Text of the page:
Press Releases

28 February 2012

From March 1st 2012, Swiss transmission system operator (TSO) Swissgrid will join the International Grid Control Cooperation (IGCC) for optimized control energy utilization

February 28th 2012 – Berlin, Bayreuth, Dortmund, Stuttgart – From March 1st 2012, Swiss transmission system operator (TSO) Swissgrid will join the International Grid Control Cooperation (IGCC) for optimized control energy utilization, leading to further cost reductions in the range of several millions of Euros and increasing disposable control reserves to ensure system security. In Germany, all financial benefits resulting from an optimized utilization of control energy are passed down to the balance responsible parties.
Already the German Grid Control Cooperation implemented in 2008 allows financial savings of approximately 300 Million Euros every year. With the entry of Swissgrid, three international TSOs are now part of the IGCC which originally was developed by the German TSOs EnBW Transportnetze, 50Hertz Transmission, TenneT and Amprion. The IGCC concept has already proven its value within an international context with the entry of Danish TSO Energinet. dk on October 1st 2011 and of Dutch TSO TenneT TSO B.V. on February 1st 2012. Thus, after the entry of http://Energinet.dk, the resulting energy savings from October 2011 until December 2011 accumulated to approximately 80 GWh corresponding to financial savings of about 3 Million Euros. These figures support initial estimations of possible cost savings which had been indicated in the range of approximately 10 Million Euros per year and new IGCC participant.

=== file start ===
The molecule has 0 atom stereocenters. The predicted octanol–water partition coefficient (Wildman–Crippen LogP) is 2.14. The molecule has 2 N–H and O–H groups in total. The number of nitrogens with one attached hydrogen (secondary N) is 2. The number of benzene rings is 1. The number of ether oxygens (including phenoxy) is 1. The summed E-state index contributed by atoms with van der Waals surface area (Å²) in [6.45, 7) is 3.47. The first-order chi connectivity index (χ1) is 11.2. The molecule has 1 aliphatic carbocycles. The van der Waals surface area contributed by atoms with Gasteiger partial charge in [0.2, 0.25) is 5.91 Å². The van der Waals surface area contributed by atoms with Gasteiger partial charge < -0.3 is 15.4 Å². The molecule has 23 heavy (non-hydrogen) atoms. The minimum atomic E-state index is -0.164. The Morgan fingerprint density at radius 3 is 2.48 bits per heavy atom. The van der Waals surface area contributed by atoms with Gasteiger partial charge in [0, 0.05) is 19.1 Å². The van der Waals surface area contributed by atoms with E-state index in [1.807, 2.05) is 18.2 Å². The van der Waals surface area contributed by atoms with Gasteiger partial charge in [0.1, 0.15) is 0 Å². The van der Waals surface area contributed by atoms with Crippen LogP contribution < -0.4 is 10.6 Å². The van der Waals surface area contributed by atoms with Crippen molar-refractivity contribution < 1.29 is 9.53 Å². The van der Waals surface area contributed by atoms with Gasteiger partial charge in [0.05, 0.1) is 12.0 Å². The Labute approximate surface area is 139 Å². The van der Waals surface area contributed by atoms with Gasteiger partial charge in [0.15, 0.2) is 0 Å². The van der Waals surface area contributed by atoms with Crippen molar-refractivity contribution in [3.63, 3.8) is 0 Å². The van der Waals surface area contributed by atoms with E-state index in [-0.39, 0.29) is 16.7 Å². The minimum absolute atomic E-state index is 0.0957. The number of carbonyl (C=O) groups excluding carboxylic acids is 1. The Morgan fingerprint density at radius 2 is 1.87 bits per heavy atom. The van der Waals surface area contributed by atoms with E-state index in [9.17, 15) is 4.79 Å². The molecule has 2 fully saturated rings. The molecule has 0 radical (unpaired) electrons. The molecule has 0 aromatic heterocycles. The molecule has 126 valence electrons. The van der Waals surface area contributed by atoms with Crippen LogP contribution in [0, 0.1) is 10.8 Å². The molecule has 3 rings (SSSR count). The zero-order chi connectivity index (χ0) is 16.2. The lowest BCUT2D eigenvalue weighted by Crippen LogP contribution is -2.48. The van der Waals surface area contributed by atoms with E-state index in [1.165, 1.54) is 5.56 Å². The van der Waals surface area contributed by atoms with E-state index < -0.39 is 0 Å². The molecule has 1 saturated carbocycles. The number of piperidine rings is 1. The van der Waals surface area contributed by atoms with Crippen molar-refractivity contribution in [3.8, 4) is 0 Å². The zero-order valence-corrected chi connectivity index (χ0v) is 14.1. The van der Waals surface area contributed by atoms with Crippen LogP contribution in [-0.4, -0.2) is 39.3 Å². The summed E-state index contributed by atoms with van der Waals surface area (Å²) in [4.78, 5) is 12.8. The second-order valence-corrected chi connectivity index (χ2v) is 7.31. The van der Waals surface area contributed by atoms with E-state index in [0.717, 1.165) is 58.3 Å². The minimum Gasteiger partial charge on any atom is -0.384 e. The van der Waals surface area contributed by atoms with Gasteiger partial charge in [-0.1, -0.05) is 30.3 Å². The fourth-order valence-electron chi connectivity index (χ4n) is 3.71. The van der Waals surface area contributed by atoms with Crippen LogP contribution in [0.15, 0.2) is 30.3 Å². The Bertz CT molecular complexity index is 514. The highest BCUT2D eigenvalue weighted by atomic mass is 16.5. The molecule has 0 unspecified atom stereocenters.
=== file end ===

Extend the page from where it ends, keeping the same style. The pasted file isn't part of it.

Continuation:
Technically, the IGCC performs an automatic netting of active power imbalances across control area borders. Through this, cross-border counter regulation is avoided which enables all participating TSOs to reduce their utilization of control energy and increase their disposable control reserves to ensure system security. The additional netting potential brought in by the new partner Swissgrid lies in the range of up to 400 MW. However, the cross-border exchange of control energy is only realized up to the limit given by available cross-border capacity after gate closure of the intraday markets, i.e. which has not been nominated for cross-border trades; a reservation of capacity to be used within the context of IGCC is not foreseen. A dedicated technical module ensures the optimal usage of the available crossborder capacities and additionally allows the limitation of cross-border exchanges of control power if necessary, up to a complete separation of single IGCC participants.
The concept of Grid Control Cooperation was jointly developed by the German TSOs and implemented in Germany by means of several complementary modules, resulting in a German- wide single market for control energy with a common merit-order list for secondary control power. The underlying optimization system is operated in the System Control Center of EnBW Transportnetze in Wendlingen, Germany.
The German TSOs provide further information on the IGCC on their internet platform https://www.regelleistung.net.

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